This review is dedicated to the late, great Alan Rickman. Minimal thanks to the DC Public Library for providing a locked copy of the DVD.

Fierce Invalids Home from Hot Climates

by Tom Robbins


“Physical intimacy is only a device for opening the floodgates of what really matters: words.” – Andrei Codrescu

I got into Fierce Invalids because a friend of the family lent it to me last spring. I’m not sure what it is about this strange book that made Cody think I had to read it, but I’m glad he did nonetheless. I think I was too young to “get” Tom Robbins when I first read his work back in high school. It took me a long time to appreciate a simply beautiful phrase… and Fierce Invalids is full of them. I don’t think I’ve ever dog-eared, underlined, or read aloud more sentences in any novel than I did this one. Sorry Cody, I promise I’ll erase all my markings before I return it! I just had to keep track of some of the wonderfully worded witticisms and criticisms so that I could attempt to do them justice in my review.

Fierce Invalids follows a CIA former-operative, Switters, who has a great appreciation for words and speaks many languages. Fierce Invalids Home From Hot ClimatesHe is an independent, self-proclaimed “angel” who listens to none but his grandmother, Maestra. Our first adventure with Mr. Switters begins when he agrees to accompany Maestra’s pet parrot down to Boquichicos, Peru to be released into the wild. The trip goes awry when he meets a peculiar Shaman who places a taboo on Switters, confining him to a wheelchair.

When he returns to Seattle, his work with the CIA is put on hold, permanently. After several failed attempts to court is 16 year-old stepsister, he grows restless and bored, and 100 pages later ends up in Syria at a convent full of excommunicated French nuns. This is the most interesting part of the story, in my opinion. As a bond is formed between Switters and the “nuns”, there is a complexity revealed in the relationship between religion, sex, belief, and freedom. These nuns are chalk full of contradictions – almost as much so as Switters himself.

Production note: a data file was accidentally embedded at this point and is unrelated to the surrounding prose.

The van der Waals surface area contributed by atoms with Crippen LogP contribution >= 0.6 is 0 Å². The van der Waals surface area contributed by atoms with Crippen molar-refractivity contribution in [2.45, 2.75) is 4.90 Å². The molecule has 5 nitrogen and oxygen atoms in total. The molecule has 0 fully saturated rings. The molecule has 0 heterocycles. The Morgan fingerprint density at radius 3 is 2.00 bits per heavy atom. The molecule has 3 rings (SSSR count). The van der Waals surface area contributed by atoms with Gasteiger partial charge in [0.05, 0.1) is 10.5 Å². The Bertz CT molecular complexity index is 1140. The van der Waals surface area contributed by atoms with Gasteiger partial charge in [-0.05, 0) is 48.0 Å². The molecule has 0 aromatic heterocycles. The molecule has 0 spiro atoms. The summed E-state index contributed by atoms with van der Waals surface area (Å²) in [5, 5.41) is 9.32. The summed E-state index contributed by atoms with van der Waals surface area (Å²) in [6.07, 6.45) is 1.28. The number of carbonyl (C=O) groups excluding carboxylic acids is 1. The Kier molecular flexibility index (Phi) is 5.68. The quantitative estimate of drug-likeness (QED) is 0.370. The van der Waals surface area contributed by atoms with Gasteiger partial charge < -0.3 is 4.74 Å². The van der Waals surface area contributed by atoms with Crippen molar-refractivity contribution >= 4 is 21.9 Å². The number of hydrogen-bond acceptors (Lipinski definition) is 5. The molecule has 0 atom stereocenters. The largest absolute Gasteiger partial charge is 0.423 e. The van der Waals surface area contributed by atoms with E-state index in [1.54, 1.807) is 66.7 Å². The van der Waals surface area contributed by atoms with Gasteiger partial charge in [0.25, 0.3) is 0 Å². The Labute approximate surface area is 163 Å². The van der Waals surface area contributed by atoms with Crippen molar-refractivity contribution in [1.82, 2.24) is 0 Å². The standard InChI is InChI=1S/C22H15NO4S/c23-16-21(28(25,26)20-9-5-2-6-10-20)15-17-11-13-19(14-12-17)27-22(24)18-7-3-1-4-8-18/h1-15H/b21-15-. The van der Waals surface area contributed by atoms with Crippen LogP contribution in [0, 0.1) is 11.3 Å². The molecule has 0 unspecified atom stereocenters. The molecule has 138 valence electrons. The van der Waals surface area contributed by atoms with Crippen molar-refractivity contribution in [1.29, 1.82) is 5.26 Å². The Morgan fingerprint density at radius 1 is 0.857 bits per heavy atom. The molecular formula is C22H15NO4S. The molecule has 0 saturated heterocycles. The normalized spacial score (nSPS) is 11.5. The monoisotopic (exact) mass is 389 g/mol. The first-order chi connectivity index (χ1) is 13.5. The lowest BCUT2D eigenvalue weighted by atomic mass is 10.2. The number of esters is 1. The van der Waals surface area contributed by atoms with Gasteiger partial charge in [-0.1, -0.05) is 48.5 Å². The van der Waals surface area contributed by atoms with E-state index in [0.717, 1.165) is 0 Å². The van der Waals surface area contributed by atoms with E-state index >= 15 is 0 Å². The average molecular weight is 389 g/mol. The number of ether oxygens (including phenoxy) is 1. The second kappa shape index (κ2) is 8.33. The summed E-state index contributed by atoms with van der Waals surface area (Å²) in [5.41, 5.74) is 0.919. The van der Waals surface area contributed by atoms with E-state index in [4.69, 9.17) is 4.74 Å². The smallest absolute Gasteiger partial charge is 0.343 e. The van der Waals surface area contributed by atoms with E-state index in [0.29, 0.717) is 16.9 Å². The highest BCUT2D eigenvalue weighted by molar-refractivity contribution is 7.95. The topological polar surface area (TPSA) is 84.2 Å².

While the plot of Fierce Invalids is frivolous and absurd, it is the prose that sets Tom Robbins apart. Every sentence is strung together with such wonderful intention that I could (and did on several occasions) open the book up to any page, give 10 seconds of context and then dive in with a friend, reading out loud and basking together in the beauty of the English language. Each line is poetry, and I recommend reading Robbins for that fact alone. The quote that I chose to begin this post is one that Robbins quotes within the novel, and I think it sums up both the character of Switters and the writing of Robbins nicely. In the end, the action-packed plot is irrelevant when it is but a gateway to what lies underneath: the most beautiful verbiage.


by Alan Moore (illustrated by Dave Gibbons)

Watchmen 1986 - Chapter 1 CoverEvery once in a while, a book or movie or, in this case, comic, comes around and totally changes the game for all future books/movies/comics. In the comic book world, Watchmen (1986) is the best example of that. Watchmen is the wild brainchild of Alan Moore, who built a completely new world around the modern Superhero in this franchise. Ditching the hero vs. villain concept, Moore forces us to see a spectrum of morality in which heroes sometimes look and act like villains and villains sometimes look and act like heroes.

The premise is that superheroes are real – they just don’t have super powers. In the 1940s and 1960s, there forms a band of masked vigilantes known as the Minute Men. The game changes when a research physicist is exposed to a blast of radiation. He uses his immense brain and will power to bring his atoms back together and build himself a human-esque shape. Now able to transport himself through space and time, Jon (now the blue Dr. Manhattan), becomes the first true super human, leaving the rest of the world in a vulnerable state.

The nonlinear story is told with flashbacks and subplots throughout, sometimes in the same panel. The main plot takes place in 1985 New York City: The United States is on the brink of nuclear war with Russia, and vigilante crime-fighting is now illegal. Most of the Minute Men have retired, except for the two government-endorsed heroes, the Comedian and Dr. Manhattan, and one outlaw, Rorschach. The story begins as Rorschach discovers that the Comedian has been murdered. He believes that this, along with allegations against Dr. Manhattan, is evidence that someone is seeking to take down all past and present vigilantes. This becomes the main storyline: Rorschach seeks out the other Minute Men to share his suspicions and track down their shared enemy.

This is paralleled throughout the graphic novel through a kid who reads a comic, “Tales of the Black Freighter”, in which a sailor floats home on the backs of his dead crew to warn his town of approaching pirates. Let us pause and take a second to appreciate Alan Moore’s genius in this: the kid is reading pirate comics. In a world where superheroes are real, almost commonplace, kids read pirate comics instead of superhero comics – How clever! Anyway, as the unnamed kid reads Tales, the comic reflects events going on in the world around him. Meanwhile, there are several flashbacks in each chapter, explaining how and why the masked men (and women) took on their second persona, and how they all came together to fight crime.